Off-campus UNL users: To download campus access dissertations, please use the following link to log into our proxy server with your NU ID and password. When you are done browsing please remember to return to this page and log out.
Non-UNL users: Please talk to your librarian about requesting this dissertation through interlibrary loan.
Study of a Synthetic Porcine Reproductive and Respiratory Syndrome Virus Strain as a Vaccine Candidate
Porcine reproductive and respiratory syndrome virus (PRRSV), causing reproductive failure in sows and pneumonia in growing pigs, continues to be a severe enemy of the global pig industry. Current PRRSV vaccines are ineffective at providing adequate levels of protection against heterologous PRRSV strains, presumably because PRRSV strains circulating in the field are genetically divergent from the vaccine strains. In addition, most PRRSV strains are shown to be a suppressor of the type I IFNs response, the down-regulation of which appears to interfere with host protective immunity. PRRSV-CON containing a consensus genome sequence of PRRSV-2 was generated to overcome the genetic diversity of PRRSV and it was found to confer optimal levels of heterologous protection. Moreover, we found that PRRSV-CON has a unique phenotype of inducing type I IFNs instead of suppressing these cytokines like most of the wide type PRRSV strains do. We hypothesize that a candidate PRRSV vaccine based on PRRSV-CON could provide broad cross-protection against heterologous PRRSV strains, and its ability of inducing type I IFNs contributes to the overall levels of heterologous protection. The gain- and loss-of-function studies revealed that the 3.3 kb genomic region of PRRSV-CON encoding viral proteins nsp1α, nsp1β and the N-terminus of nsp2 was correlated to its IFN-inducing phenotype. Through an immunization/challenge experiment in a young pig model using the immunizing antigens PRRSV-CON at passage 1 (designated as CON-P1) and its mutant CON/FL12D that is devoid of the type I IFN-inducing phenotype, immunization with CON-P1 carrying the phenotype of inducing type I IFN response confers significantly higher levels of heterologous protection than CON/FL12D does. This suggests that the virus’ capability of type I IFN induction may contribute to protective immunity against heterologous PRRSV strain. We successfully reduced the virulence of CON-P1 by continually passaging this virus in MARC-145 cells. When experimentally inoculated into pigs, PRRSV-CON at passage 90 (designated as CON-P90) conferred comparable levels of protection against heterologous PRRSV strain as its parental strain CON-P1, indicating that CON-P90 can serve as an excellent candidate for developing a modified live vaccine. In summary, the results obtained in this dissertation provide useful and novel information for designing more effective PRRSV vaccines with improved levels of protection against heterologous PRRSV strains.^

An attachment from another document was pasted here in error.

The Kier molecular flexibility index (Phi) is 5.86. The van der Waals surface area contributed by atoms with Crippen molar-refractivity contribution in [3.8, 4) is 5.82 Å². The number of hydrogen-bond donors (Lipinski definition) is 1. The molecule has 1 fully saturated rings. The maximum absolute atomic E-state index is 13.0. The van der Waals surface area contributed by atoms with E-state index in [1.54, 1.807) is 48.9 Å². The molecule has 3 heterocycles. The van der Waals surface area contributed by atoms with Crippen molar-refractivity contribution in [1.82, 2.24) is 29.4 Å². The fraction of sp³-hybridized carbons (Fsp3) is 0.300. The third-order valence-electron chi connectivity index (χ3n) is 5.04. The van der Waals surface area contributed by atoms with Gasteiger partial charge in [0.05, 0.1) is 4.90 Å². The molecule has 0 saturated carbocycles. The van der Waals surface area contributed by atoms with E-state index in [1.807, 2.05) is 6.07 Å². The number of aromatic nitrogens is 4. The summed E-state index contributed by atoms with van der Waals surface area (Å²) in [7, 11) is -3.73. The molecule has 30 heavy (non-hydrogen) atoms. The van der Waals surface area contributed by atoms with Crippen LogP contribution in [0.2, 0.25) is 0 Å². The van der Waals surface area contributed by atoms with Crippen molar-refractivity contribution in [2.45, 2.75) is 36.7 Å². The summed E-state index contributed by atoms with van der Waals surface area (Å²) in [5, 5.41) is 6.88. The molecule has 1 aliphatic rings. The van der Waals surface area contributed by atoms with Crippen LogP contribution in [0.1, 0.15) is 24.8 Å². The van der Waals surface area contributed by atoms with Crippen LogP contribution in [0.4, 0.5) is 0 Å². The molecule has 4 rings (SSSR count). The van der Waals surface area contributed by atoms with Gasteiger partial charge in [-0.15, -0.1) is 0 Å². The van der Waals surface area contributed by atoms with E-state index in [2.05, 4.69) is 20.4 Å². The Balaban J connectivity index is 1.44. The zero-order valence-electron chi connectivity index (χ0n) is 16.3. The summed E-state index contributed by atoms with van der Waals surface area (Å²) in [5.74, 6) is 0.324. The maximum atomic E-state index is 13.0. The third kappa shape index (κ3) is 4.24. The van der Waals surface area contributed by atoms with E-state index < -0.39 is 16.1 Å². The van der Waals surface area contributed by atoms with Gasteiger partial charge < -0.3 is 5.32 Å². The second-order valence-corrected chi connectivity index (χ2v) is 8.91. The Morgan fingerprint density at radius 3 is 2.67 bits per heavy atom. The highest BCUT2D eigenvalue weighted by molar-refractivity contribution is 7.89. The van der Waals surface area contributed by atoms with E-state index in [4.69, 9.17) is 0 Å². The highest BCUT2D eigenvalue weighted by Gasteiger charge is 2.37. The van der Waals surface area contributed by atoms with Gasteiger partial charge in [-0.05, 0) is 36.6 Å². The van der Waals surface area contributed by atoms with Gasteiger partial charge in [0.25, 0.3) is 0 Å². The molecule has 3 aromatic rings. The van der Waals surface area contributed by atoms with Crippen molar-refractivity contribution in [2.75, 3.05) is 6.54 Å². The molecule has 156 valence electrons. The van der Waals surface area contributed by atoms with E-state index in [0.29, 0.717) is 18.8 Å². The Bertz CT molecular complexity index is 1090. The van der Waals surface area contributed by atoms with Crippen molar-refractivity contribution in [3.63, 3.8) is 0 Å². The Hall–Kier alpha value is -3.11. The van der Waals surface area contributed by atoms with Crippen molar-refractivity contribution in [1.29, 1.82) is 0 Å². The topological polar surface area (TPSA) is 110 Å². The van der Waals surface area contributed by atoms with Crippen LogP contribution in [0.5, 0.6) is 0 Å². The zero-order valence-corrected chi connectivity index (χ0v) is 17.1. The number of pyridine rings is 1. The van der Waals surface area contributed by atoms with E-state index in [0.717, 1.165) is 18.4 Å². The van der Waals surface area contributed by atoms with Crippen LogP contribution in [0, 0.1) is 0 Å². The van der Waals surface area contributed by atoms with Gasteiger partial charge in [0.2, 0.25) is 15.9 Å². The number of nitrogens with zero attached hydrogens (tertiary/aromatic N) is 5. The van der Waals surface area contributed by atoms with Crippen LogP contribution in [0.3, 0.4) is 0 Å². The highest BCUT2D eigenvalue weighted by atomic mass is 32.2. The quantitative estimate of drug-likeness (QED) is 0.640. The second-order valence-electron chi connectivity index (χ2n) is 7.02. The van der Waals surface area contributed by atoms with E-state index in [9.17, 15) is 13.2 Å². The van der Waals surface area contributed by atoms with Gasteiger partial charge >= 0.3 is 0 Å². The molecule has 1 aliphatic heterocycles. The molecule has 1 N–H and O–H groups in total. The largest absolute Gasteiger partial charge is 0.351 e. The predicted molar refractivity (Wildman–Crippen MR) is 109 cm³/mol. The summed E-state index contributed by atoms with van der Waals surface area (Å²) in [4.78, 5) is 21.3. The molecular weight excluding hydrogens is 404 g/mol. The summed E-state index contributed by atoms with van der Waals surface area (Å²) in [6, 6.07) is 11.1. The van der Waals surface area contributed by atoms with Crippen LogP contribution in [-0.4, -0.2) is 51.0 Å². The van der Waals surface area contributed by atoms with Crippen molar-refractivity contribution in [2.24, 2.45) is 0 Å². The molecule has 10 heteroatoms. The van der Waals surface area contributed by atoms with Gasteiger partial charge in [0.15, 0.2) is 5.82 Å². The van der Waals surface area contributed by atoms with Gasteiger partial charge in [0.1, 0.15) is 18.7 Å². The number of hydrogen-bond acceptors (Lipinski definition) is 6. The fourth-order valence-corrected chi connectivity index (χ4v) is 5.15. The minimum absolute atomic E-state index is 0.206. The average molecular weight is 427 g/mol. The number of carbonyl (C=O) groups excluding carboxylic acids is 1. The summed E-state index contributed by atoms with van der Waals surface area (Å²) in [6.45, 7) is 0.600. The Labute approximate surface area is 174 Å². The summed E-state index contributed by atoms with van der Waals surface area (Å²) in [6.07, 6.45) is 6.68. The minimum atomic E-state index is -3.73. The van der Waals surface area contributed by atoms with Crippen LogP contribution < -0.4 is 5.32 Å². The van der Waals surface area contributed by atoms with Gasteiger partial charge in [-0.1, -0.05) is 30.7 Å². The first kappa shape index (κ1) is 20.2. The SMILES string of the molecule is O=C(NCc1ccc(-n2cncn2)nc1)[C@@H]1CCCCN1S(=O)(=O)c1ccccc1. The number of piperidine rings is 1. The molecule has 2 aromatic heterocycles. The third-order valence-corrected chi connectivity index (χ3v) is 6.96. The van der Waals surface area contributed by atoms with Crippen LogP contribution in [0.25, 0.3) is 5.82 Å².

Sun, Haiyan, "Study of a Synthetic Porcine Reproductive and Respiratory Syndrome Virus Strain as a Vaccine Candidate" (2017). ETD collection for University of Nebraska - Lincoln. AAI10683682.